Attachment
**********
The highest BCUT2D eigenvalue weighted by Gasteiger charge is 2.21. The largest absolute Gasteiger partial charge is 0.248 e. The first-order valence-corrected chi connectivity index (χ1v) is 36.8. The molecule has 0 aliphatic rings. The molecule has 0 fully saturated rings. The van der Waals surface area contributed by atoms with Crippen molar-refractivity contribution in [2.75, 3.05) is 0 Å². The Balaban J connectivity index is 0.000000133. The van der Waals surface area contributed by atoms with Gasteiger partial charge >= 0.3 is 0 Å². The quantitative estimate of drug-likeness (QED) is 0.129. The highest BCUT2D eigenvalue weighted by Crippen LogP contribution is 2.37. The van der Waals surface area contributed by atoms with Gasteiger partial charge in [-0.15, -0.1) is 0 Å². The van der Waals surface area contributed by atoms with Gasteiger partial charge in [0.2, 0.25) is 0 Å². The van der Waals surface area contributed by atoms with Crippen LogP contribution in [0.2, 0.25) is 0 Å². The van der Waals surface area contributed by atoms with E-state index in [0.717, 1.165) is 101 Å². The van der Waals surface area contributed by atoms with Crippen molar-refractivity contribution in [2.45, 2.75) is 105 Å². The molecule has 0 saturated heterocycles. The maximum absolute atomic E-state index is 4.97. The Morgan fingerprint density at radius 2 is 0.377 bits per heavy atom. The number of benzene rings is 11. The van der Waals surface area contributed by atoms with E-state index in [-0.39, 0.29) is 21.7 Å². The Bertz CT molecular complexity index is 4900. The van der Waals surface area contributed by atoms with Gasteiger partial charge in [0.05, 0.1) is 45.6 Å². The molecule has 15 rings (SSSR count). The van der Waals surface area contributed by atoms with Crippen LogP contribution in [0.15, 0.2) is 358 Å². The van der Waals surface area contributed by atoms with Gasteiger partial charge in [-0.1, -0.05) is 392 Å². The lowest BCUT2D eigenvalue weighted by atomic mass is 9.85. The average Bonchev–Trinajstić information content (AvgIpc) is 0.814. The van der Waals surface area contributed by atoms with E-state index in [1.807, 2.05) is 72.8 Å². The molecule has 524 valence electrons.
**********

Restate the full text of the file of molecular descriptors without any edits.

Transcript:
The highest BCUT2D eigenvalue weighted by Gasteiger charge is 2.21. The largest absolute Gasteiger partial charge is 0.248 e. The first-order valence-corrected chi connectivity index (χ1v) is 36.8. The molecule has 0 aliphatic rings. The molecule has 0 fully saturated rings. The van der Waals surface area contributed by atoms with Crippen molar-refractivity contribution in [2.75, 3.05) is 0 Å². The Balaban J connectivity index is 0.000000133. The van der Waals surface area contributed by atoms with Gasteiger partial charge >= 0.3 is 0 Å². The quantitative estimate of drug-likeness (QED) is 0.129. The highest BCUT2D eigenvalue weighted by Crippen LogP contribution is 2.37. The van der Waals surface area contributed by atoms with Gasteiger partial charge in [-0.15, -0.1) is 0 Å². The van der Waals surface area contributed by atoms with Gasteiger partial charge in [0.2, 0.25) is 0 Å². The van der Waals surface area contributed by atoms with Crippen LogP contribution in [0.2, 0.25) is 0 Å². The van der Waals surface area contributed by atoms with E-state index in [0.717, 1.165) is 101 Å². The van der Waals surface area contributed by atoms with Crippen molar-refractivity contribution in [2.45, 2.75) is 105 Å². The molecule has 0 saturated heterocycles. The maximum absolute atomic E-state index is 4.97. The Morgan fingerprint density at radius 2 is 0.377 bits per heavy atom. The number of benzene rings is 11. The van der Waals surface area contributed by atoms with E-state index in [-0.39, 0.29) is 21.7 Å². The Bertz CT molecular complexity index is 4900. The van der Waals surface area contributed by atoms with Gasteiger partial charge in [0.05, 0.1) is 45.6 Å². The molecule has 15 rings (SSSR count). The van der Waals surface area contributed by atoms with Crippen LogP contribution in [0.15, 0.2) is 358 Å². The van der Waals surface area contributed by atoms with Gasteiger partial charge in [-0.1, -0.05) is 392 Å². The lowest BCUT2D eigenvalue weighted by atomic mass is 9.85. The average Bonchev–Trinajstić information content (AvgIpc) is 0.814. The van der Waals surface area contributed by atoms with E-state index in [1.807, 2.05) is 72.8 Å². The molecule has 524 valence electrons.